Why Climate Projections Have Error Bars

Lisa MooreThis post is by Lisa Moore, Ph.D., a scientist in the Climate and Air program at Environmental Defense Fund.

In 1992, the world’s nations gathered to negotiate the United Nations Framework Convention on Climate Change. The 192 nations that ratified this treaty – including the U.S. – agreed to the following objective:

[T]o … prevent dangerous anthropogenic interference with the climate system… within a time-frame sufficient to allow ecosystems to adapt naturally to climate change, to ensure that food production is not threatened and to enable economic development to proceed in a sustainable manner.

The definition of "dangerous" is a social and political judgment that is informed by science. But even if we all agreed on which outcomes we wanted to avoid, scientists couldn’t say precisely how much we have to cut emissions to achieve these outcomes. We have good best estimates, but there’s always a degree of scientific uncertainty.

Here’s why.

There are essentially three layers of uncertainty in quantifying the impacts of climate change:

  • How emissions affect greenhouse gas levels
  • How greenhouse gas levels affect climate
  • How climate change affects Earth’s systems

How emissions affect greenhouse gas levels

Even if we knew exactly what emissions would be in the future, there still would be uncertainty about future greenhouse gas levels.

Plants and the oceans currently act as "carbon sinks", offsetting some of our CO2 emissions. But we don’t fully understand how they will respond as emissions climb. As I wrote in a previous post, it appears that oceans are taking up a smaller fraction of our CO2 emissions than they did a few decades ago, and we’re not sure why.

We also don’t know how much CO2 and methane will be emitted from melting permafrost. Climate feedbacks such as this can greatly accelerate warming.

For these reasons and more, scientists can estimate how greenhouse gas levels will change for a given emissions scenario, but there is uncertainty around that estimate.

How greenhouse gas levels affect climate

Even if we knew exactly what greenhouse gas levels would be in the future, there still would be uncertainty about how climate would change as a result. This is true at the global level, and even more so at the regional level.

Climate feedback processes affect how much climate changes in response to greenhouse gas levels. The degree of impact on climate, called climate sensitivity, is usually quantified as the amount of warming from a doubling of CO2 levels. Climate sensitivity is estimated with a measure of uncertainty because climate feedback processes that affect it cannot be precisely measured.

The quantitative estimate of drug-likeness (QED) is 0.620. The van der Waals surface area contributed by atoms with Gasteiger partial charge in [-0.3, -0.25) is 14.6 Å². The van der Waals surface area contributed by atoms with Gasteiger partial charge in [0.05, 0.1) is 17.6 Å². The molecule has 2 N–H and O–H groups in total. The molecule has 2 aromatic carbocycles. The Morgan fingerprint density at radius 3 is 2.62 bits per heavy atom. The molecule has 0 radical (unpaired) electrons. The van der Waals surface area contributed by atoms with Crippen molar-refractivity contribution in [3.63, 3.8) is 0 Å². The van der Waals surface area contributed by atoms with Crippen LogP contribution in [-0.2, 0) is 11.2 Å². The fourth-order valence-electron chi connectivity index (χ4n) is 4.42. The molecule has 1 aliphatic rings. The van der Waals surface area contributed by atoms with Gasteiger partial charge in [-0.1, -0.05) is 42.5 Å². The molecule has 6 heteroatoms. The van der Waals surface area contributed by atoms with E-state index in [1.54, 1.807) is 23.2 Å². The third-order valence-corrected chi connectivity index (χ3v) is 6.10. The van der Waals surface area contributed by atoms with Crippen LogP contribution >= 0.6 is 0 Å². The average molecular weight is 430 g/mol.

The latest IPCC report (WG1, Chapter 10) estimates that global climate sensitivity is "most likely" 3.0°C (5.4°F), with a "likely range" of 2 to 4.5°C (about 3.6 to 8°F). But the report goes on to say that somewhat lower or "substantially higher" values cannot be ruled out.

On the regional scale, there is even more uncertainty.

How climate change affects Earth’s systems

In my post on tipping elements, I described nine Earth systems that are especially vulnerable to climate change – for example, Arctic summer sea ice and the Greenland ice sheet. If Earth systems like these are pushed past their tipping points, the resulting changes would have catastrophic effects on ecosystems and people. The latest IPCC report (WG2) devotes an entire chapter to this issue (Chapter 19, "Assessing key vulnerabilities and the risk from climate change").

But even if we knew exactly how much temperatures were going to rise, we could not say with certainty what the impact would be on Earth’s systems. We don’t know the precise temperature that will trigger severe or irreversible changes. Scientists’ best estimates, like those for greenhouse gas levels and temperatures, come in ranges.

For example, various studies estimate that Greenland could begin an irreversible meltdown once global average temperature rises 2.2 to 7.0°F above today’s temperature. With the warming in the pipeline, we’re just 1.2°F away from the lower end of that danger zone.

That’s already too close for comfort, but it may be even worse; scientists may have overestimated the resilience of ice sheets and other tipping elements to increasing temperature. Arctic summer sea ice is melting faster than predicted. Maybe this rapid loss is natural, random, and temporary, or maybe we’re closer to a tipping point than scientists thought. We don’t know for sure.

Adding up the uncertainties

The estimates of what we care about most – the impact on Earth’s systems – are based upon factors that are themselves estimates and subject to uncertainty. These uncertainties combine, so we end up with a best estimate surrounded by a wide range of uncertainty.

That’s why, even if nations could agree on which dangerous changes they want to avoid, scientists could not pinpoint the precise emissions levels that would guarantee that outcome.

Still, there are some things we know for sure. Scientists have no doubt that human-induced global warming is happening, and that the consequences, unchecked, are very dangerous. The uncertainty is only around exactly when and how it will play out.

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